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Embattled Volkswagen tries to change gear and triple profits

Family controlled automaker Volkswagen wants to become the world leader in manufacturing electric cars in its bid for environmentally friendly redemption.

Family controlled automaker Volkswagen wants to become the world leader in manufacturing electric cars in its bid for environmentally friendly redemption.

The unveiling this week of its corporate shake-up for the next decade and beyond coincided with more repercussions from its diesel emissions-cheating scandal in 2015. The beleaguered German car group is owned by the third-generation Porsche and Piëch families.

VW announced on Friday it will cut 30,000 jobs around the world to save €3.7 billion ($3.92 billion) a year by 2020. The majority of job losses, at 23,000, will be in Germany and by early retirement.

Mayor of London Sadiq Khan said on Sunday Volkswagen should reimburse the city £2.5 million ($3.1 million) for missed congestion charge payments. The fine was calculated from the 80,000 Volkswagen engines fitted with “defeat devices” registered in London.

Herbert Diess, chairman of the brand, said at the strategy announcement in Wolfsburg today the new multi-billion euro investment would mean a radical transformation for the company over the next few years. 

Volkswagen intended to launch its “major e-mobility offensive” from 2020 and aimed to sell a million electric cars per year by 2025, to become the world market leader in “e-mobility”, or electrically powered vehicles.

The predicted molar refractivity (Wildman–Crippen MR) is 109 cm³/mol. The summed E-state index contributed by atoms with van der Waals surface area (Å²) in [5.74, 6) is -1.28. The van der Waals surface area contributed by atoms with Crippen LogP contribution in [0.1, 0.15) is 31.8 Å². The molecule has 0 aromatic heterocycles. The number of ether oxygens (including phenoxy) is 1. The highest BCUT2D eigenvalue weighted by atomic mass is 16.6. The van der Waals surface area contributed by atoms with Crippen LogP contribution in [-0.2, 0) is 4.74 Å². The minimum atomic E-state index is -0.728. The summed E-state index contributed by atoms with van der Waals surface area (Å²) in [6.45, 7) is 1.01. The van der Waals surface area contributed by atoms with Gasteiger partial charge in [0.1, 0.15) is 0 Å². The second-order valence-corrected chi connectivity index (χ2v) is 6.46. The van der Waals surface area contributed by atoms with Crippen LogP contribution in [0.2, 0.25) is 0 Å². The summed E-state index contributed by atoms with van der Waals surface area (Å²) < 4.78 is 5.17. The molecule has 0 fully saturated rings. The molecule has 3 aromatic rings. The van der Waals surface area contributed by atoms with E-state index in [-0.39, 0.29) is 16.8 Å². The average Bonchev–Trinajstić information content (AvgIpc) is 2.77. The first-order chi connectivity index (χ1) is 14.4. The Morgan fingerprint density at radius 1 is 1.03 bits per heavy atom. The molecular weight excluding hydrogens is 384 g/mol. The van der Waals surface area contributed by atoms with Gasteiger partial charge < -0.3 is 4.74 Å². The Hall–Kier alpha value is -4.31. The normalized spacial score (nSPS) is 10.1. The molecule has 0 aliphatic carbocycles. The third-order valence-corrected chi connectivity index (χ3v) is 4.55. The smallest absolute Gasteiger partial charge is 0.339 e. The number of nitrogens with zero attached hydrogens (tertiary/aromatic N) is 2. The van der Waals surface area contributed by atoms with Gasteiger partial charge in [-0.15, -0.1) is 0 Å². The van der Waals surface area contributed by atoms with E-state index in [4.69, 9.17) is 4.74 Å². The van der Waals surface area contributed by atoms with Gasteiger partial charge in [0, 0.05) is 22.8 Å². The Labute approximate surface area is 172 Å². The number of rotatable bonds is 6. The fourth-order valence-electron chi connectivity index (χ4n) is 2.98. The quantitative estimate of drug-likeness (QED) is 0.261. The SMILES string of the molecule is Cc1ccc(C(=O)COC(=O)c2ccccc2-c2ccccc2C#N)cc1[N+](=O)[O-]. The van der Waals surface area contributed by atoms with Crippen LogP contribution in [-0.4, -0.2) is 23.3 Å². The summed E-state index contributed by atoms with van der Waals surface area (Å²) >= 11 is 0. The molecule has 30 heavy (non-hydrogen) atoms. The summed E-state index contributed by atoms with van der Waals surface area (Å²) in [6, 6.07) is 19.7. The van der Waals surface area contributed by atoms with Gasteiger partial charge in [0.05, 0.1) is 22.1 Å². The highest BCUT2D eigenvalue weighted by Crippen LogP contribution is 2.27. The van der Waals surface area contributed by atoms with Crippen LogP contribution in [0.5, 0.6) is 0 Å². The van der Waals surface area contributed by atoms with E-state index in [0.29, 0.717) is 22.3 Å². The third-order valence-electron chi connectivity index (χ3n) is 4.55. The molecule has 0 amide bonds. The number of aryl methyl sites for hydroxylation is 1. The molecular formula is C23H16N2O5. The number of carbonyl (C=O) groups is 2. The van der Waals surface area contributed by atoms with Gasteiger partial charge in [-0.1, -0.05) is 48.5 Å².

VW will axe low-volume, low-earning conventional models to release more than €2.5 billion ($2.6 billion) towards its offensive.

VW agreed to pay $14.7 billion to settle its diesel cheating scandal and to buy back nearly 500,000 cars from consumers at pre-scandal prices, according to the US Department of Justice in June.

The $14.7 billion settlement constitutes $10 billion for the Americans affected and $2.7 billion to be paid to the Environmental Protection Agency. A further $2 billion will be used for investment in zero-emission vehicles.

Volkswagen was up one spot on the Fortune Global 500 in July from eighth place last year despite the 12% drop in revenue to €213 billion ($238 billion) in 2015.

The group saw the biggest drop in the brand portfolio table this year, down from sixth place last year to 23rd, according to branded business valuation and strategy consultancy Brand Finance in September. Volkswagen’s portfolio value fell 36% to $42.2 billion.

VW’s share price went up 0.7% today to peak at €120.95 ($128.57).


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